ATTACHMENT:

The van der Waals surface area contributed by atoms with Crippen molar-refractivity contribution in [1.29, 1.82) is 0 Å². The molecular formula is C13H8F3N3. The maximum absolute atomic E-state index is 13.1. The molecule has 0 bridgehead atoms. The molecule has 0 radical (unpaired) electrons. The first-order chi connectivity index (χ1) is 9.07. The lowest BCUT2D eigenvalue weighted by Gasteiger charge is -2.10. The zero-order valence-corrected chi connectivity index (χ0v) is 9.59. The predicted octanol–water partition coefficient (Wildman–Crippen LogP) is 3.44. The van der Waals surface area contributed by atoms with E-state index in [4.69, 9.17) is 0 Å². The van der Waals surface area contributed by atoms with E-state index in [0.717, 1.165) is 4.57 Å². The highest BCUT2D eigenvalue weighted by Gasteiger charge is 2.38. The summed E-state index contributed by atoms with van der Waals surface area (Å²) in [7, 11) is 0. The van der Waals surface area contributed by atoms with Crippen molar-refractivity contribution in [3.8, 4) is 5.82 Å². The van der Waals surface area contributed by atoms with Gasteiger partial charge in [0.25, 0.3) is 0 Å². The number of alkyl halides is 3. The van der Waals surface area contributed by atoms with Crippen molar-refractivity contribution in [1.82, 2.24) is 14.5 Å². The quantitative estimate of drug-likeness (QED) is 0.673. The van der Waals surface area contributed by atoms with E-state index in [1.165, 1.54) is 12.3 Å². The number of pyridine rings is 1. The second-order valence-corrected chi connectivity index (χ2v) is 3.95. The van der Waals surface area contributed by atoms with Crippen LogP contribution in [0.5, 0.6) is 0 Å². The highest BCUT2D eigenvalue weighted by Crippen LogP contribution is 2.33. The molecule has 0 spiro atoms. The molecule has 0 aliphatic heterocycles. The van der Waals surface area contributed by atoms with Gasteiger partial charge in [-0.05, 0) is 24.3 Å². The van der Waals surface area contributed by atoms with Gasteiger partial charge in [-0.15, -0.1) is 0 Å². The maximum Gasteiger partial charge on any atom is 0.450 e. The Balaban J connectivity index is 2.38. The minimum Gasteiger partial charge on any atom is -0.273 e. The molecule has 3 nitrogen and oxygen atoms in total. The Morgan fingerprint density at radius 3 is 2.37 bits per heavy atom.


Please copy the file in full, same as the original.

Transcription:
The van der Waals surface area contributed by atoms with Crippen molar-refractivity contribution in [1.29, 1.82) is 0 Å². The molecular formula is C13H8F3N3. The maximum absolute atomic E-state index is 13.1. The molecule has 0 bridgehead atoms. The molecule has 0 radical (unpaired) electrons. The first-order chi connectivity index (χ1) is 9.07. The lowest BCUT2D eigenvalue weighted by Gasteiger charge is -2.10. The zero-order valence-corrected chi connectivity index (χ0v) is 9.59. The predicted octanol–water partition coefficient (Wildman–Crippen LogP) is 3.44. The van der Waals surface area contributed by atoms with E-state index in [4.69, 9.17) is 0 Å². The van der Waals surface area contributed by atoms with E-state index in [0.717, 1.165) is 4.57 Å². The highest BCUT2D eigenvalue weighted by Gasteiger charge is 2.38. The summed E-state index contributed by atoms with van der Waals surface area (Å²) in [7, 11) is 0. The van der Waals surface area contributed by atoms with Crippen molar-refractivity contribution in [3.8, 4) is 5.82 Å². The van der Waals surface area contributed by atoms with Gasteiger partial charge in [0.25, 0.3) is 0 Å². The number of alkyl halides is 3. The van der Waals surface area contributed by atoms with Crippen molar-refractivity contribution in [1.82, 2.24) is 14.5 Å². The quantitative estimate of drug-likeness (QED) is 0.673. The van der Waals surface area contributed by atoms with E-state index in [1.165, 1.54) is 12.3 Å². The number of pyridine rings is 1. The second-order valence-corrected chi connectivity index (χ2v) is 3.95. The van der Waals surface area contributed by atoms with Crippen LogP contribution in [0.5, 0.6) is 0 Å². The highest BCUT2D eigenvalue weighted by Crippen LogP contribution is 2.33. The molecule has 0 spiro atoms. The molecule has 0 aliphatic heterocycles. The van der Waals surface area contributed by atoms with Gasteiger partial charge in [-0.05, 0) is 24.3 Å². The van der Waals surface area contributed by atoms with Gasteiger partial charge in [-0.15, -0.1) is 0 Å². The maximum Gasteiger partial charge on any atom is 0.450 e. The Balaban J connectivity index is 2.38. The minimum Gasteiger partial charge on any atom is -0.273 e. The molecule has 3 nitrogen and oxygen atoms in total. The Morgan fingerprint density at radius 3 is 2.37 bits per heavy atom.